The objective of this PhD thesis project is to explore the hypothesis of a progressive decline of conifer competitiveness in mixed hardwood-coniferous forests with global warming. In order to develop a general conceptual approach, we will work with a couple of tree species emblematic of mixed forests in Europe and North America: the beech-fir mixture that is dominant in the European mid-elevation mountains and the more complex multi-species mixtures characteristic of the mixed forests of the northeastern United States.
The project will be structured into three work packages aiming to :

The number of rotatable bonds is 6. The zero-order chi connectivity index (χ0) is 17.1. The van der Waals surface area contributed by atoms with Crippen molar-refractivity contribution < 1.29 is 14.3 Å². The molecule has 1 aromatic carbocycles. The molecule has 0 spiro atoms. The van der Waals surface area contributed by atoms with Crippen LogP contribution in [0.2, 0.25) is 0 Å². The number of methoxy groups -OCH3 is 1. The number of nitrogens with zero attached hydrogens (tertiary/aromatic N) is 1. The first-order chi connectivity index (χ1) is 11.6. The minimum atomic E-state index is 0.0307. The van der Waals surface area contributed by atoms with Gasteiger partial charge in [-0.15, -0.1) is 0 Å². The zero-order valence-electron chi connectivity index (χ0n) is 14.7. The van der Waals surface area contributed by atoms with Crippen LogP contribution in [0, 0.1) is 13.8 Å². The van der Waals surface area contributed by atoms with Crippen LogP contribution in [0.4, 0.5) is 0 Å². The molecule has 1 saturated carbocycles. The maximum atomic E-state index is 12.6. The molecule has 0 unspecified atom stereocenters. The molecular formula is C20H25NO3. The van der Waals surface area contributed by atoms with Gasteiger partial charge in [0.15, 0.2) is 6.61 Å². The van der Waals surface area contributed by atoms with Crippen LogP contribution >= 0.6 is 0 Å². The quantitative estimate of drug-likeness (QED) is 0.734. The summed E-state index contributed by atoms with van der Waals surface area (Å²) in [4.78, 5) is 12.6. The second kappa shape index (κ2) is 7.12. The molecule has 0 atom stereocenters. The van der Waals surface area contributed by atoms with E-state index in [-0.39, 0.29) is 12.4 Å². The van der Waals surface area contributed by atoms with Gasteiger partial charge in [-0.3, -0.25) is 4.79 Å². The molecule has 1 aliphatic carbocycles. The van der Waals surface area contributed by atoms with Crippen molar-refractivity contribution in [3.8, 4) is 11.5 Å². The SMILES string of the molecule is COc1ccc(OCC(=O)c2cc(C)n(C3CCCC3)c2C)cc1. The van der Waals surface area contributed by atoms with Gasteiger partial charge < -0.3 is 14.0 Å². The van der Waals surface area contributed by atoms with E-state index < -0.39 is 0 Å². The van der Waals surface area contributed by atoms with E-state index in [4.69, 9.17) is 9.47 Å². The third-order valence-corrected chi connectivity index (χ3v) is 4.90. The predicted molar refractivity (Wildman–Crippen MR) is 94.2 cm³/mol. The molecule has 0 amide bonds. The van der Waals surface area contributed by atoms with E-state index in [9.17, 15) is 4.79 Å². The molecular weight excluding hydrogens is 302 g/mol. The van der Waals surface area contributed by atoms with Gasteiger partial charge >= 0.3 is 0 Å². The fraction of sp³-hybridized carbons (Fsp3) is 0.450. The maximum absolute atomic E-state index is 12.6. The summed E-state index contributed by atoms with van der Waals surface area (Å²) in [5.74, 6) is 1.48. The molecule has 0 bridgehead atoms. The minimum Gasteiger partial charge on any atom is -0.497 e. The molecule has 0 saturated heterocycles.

(1) assess the temporal growth trends of coniferous species compared to deciduous species from 1900 to 2022, focusing on the last decade, which contains 7 of the 10 warmest years ever measured;
(2) test the hypothesis of a coniferous vulnerability in the warm part of the climatic gradient and a growth stability in the cold part;
(3) explore the effect of the interspecific competition on the growth trends in mixed forests experiencing different competition levels (between 2 to 4 species in Europe and between 4 to 12 in North America).
The candidate must hold a Master’s degree in ecology, forest or environmental sciences and engineering, or a related field, with a good English level. Experience in conducting field work and handling big datasets, modelling, statistical analysis are preferred (particularly with R), but not exclusive for the successful candidate.